Do I Need To Have My Wisdom Teeth Removed? | Dentist Tyngsboro

Wisdom teeth, otherwise known as the third molars, usually pop out and erupt by the time a person reaches between 17 and 24 years old. It’s quite common for people to hate it whenever their wisdom teeth starts to erupt. Not only is it always accompanied by pain, treatment requires an immediate trip to the dentist, which is another thing that a lot of people seem to dread.

That being said, it’s only fair for the average person to wonder if whether or not wisdom teeth always need to be removed.

Why Wisdom Teeth Need To Be Removed

Before we humans became civilized and learned to cook food, most of us were vegetarians and ate mostly plants, nuts, and seeds. Back then, humans were believed to have much larger jaws to accommodate the third molars, which were extremely useful back then. However, as our diets changed, our jaws evolved and began to shrink. And, these days, our jaws have much less room for the third molars. This often leads to the wisdom teeth growing up and erupting at an angle that prevents them from erupting properly.

When wisdom teeth are only partially emerged or come in crooked, also otherwise known as impacted, it can lead to painful crowding and misaligned teeth. Not only that but impacted wisdom teeth are also more prone to gum disease. Because of this, dental experts recommend that wisdom teeth be removed as soon as they erupt to prevent further complications. In fact, some even recommend having the wisdom teeth removed in advanced, well before any problems arise.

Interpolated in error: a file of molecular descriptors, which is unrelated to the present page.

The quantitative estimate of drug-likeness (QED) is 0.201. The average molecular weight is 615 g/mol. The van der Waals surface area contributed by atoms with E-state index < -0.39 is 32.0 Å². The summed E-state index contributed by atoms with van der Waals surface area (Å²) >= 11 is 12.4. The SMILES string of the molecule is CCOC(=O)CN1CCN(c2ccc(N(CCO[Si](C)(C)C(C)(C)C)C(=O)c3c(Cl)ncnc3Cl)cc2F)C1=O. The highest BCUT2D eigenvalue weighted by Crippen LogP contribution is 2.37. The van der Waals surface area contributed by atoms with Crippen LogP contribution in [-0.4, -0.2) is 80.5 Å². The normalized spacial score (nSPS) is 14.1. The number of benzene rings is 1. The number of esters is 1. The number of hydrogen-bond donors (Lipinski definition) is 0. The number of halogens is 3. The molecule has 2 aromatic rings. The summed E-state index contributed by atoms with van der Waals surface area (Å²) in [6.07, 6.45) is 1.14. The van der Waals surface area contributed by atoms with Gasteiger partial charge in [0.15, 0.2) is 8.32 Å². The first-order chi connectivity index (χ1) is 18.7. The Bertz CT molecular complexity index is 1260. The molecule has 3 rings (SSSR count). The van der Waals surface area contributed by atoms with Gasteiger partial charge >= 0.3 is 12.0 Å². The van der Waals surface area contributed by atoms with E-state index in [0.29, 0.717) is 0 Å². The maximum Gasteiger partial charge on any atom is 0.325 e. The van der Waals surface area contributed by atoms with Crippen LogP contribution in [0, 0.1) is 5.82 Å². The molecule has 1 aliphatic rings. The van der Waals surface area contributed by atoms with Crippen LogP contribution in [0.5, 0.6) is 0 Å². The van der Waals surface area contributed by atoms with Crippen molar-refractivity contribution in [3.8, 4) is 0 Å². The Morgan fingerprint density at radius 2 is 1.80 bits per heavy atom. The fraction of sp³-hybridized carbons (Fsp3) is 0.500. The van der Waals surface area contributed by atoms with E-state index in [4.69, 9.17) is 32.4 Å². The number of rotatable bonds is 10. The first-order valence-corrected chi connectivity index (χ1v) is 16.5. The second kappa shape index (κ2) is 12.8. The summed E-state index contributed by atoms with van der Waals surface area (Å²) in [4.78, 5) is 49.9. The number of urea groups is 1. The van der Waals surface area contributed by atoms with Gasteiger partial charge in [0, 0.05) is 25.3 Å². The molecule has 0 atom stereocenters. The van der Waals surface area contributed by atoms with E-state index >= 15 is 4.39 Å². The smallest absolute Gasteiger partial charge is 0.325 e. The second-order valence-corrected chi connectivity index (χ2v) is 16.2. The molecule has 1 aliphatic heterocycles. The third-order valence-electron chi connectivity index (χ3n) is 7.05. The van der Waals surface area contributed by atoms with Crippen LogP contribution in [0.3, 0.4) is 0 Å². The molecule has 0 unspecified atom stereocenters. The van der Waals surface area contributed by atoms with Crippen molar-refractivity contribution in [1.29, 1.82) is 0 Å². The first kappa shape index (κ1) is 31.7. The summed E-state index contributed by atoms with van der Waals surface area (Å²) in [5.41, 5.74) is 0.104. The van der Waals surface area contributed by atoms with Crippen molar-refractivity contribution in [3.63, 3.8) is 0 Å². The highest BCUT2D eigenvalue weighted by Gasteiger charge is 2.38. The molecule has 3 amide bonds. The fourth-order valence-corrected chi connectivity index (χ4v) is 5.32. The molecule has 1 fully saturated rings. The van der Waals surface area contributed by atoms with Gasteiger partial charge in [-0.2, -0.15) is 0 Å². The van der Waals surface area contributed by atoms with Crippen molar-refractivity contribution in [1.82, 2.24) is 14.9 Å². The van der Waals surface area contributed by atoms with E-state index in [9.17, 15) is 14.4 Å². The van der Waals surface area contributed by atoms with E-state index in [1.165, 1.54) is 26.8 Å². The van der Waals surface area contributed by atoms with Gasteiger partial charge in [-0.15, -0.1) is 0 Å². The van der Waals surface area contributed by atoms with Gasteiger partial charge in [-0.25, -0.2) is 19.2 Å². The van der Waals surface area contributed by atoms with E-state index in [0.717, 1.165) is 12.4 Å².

This does not mean, though, that all wisdom teeth are candidates for removal. Some people, for example, don’t really grow third molars at all, while others grow only one. And, for some reason, some people have no problems with their wisdom teeth crowding or impacting their teeth. In such cases, people are free to keep their wisdom teeth for as long as they want. Although extra care is recommended because they are pretty far back and are much more vulnerable to tooth decay as a result.

What To Expect From Wisdom Teeth Removal

Impacted wisdom teeth will have to be removed via surgery. What happens is that the oral surgeon cuts into the gums and removes the tooth or teeth in sections to help keep the amount of bone removed at a minimum. Afterward, ice packs and pain medications are prescribed to help ease the pain. Also, don’t worry, anesthesia is always used to make patients feel comfortable throughout the procedure.

Meanwhile, if the third molars erupt normally and not impacted, the surgeon will simply separate the gums from the tooth, lever the tooth around to loosen it from the socket, remove it and clean the area. It’s that simple.

To keep complications and pain at a minimum, many dentists and oral surgeons recommend that patients be evaluated for possible wisdom teeth removal as early as in their late teenage years.

If you still have your wisdom teeth make an appointment today for an evaluation with Dr. Yankowskas 978-649-7773. Visit the website at

Tyngsboro Dentist | Oral Cancer Month – How to Prevent Oral Cancer

oral cancer